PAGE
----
The Burmese cat is a very old oriental cat breed from what is now Myanmar. Here in the profile, you will find all the important information.
History and Origin of the Burmese Cat
The Burmese cat is a very old cat breed from former Burma. As early as the 15th century, the elegant cats were said to live in Buddhist temples, where the monks worshiped them as lucky cats. It is still one of the 16 breeds of temple cats and is known by Buddhists as the Mayo Thong Daeng (copper cat). The Burmese cats known today are believed to have descended from a brown cat named Wong Mau.
The Navy ship’s doctor Dr. Joseph C. Thompson brought the cat to the United States in 1933. Together with a Siamese cat he started the first breed outside of Asia and named the new breed “Burma”. The breed was officially recognized in the United States as early as 1936. In Europe, the breed became known as the “Chocolate Siamese” because of its resemblance to the Siamese cat. There have been individual breeders in Germany since 1969, but the breed is rare.
Essence and Character
The Burmese are curious, spirited, and affectionate cats. They particularly like to play and are extremely people-oriented. You shouldn’t leave them alone for too long as they get lonely easily. It is not without reason that the affectionate cats are nicknamed “human cats”. They need close physical contact and cannot do without daily stroking. The friendly cats remain active and alert into old age. The cats are not afraid of strangers and are generally quite “talkative”.
The Appearance of the Burmese Cat
The Burmese are medium-sized, muscular cats with a strong build. Legs are long and delicate with dainty, oval paws. Broad, medium-sized ears and a straight nose sit on the wedge-shaped head with a broad forehead. The large eyes are golden yellow to amber and have an upper, oriental curved eyelid. The Burmese’s dense and silky coat has a very thin undercoat, which means it lies close to the body. Ten different coat colors are officially recognized, with no patterns being permitted. The Burmese come in ten universally recognized colors. What they all have in common is the so-called point coloring, with the face, ears, legs, and tail being darker than the rest of the body. The most common coat color is walnut.
Attitude and Care
Outdoor cat or indoor cat?
The Burmese cat is an animal that likes to move and needs a lot of space. She doesn’t feel comfortable in a cramped apartment. In order for her to feel good all around, there should be at least one secure balcony, but even better a fenced garden. If the conditions are good, the Burmese also have the option of going free. The only problem here is that the friendly cats are not afraid of neighbors or other strangers. They can therefore easily fall victim to “cat thieves”.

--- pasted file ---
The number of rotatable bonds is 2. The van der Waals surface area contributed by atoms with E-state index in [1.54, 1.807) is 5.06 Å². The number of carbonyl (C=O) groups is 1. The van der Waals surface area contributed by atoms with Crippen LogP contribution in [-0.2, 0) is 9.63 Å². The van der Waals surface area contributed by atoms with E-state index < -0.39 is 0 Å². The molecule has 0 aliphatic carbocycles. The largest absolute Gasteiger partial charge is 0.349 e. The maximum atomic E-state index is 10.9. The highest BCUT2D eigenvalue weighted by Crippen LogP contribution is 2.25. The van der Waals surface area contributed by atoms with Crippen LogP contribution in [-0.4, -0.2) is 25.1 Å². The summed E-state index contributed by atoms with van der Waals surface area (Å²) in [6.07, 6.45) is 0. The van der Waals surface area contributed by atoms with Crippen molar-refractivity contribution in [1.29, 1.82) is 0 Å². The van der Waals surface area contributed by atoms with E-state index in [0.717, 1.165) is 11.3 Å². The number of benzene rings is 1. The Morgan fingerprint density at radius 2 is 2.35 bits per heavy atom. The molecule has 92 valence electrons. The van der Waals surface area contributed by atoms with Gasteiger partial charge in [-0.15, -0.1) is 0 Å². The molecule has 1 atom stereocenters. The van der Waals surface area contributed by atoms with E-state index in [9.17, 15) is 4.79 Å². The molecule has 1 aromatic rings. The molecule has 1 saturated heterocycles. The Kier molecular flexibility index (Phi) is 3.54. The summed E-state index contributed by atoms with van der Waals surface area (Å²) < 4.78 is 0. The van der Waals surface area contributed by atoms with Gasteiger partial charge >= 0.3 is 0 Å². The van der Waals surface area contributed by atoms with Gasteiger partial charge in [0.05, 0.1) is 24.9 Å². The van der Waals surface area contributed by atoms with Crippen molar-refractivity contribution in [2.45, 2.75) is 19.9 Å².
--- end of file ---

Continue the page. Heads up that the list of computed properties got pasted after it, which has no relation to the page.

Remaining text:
How much activity does the Burmese cat need?
The Burmese are great cats for the whole family. They need a lot of work and don’t like being alone. In fact, the Burmese are considered so affectionate that they prefer to come on vacation rather than wait at home alone. If you have to leave the clingy velvet paw alone more often, you should definitely get a second cat so that they can keep each other busy. Especially if the cats are not allowed to go outside, you have to find a suitable alternative job. Even outdoor cats are not averse to regular hours of play with their humans. Alert and inquisitive, the Burmese love to play and chase toys. It is best to provide the clever cat with puzzles or encourage it to search and hunt with hidden treats.
Grooming and feeding
The fur of the Burmese is very easy to care for and does not need any special treatment. It is sufficient if you brush the silky coat every now and then to remove dirt. In this way, you not only ensure a well-groomed and silky appearance but also do your cat a favor with additional stroking. A varied, healthy diet also contributes to the well-being of the cat.
Acquiring a Burmese cat
Before you buy a Burmese cat, you should be sure that you can invest the necessary time. The Burmese are considered one of the breeds with the longest life expectancy. You cannot often leave the cat alone for the next 12 to 18 years and you will have to take care of it on a daily basis. If you have discovered the oriental cat for you, then look for a reputable breeder. There is currently no independent breeding club for the breed and you have to contact hobby breeders. When choosing a kitten, you should make sure that both the kittens and the parents make a healthy impression. For a purebred and healthy Burmese kitten, you pay around 800€.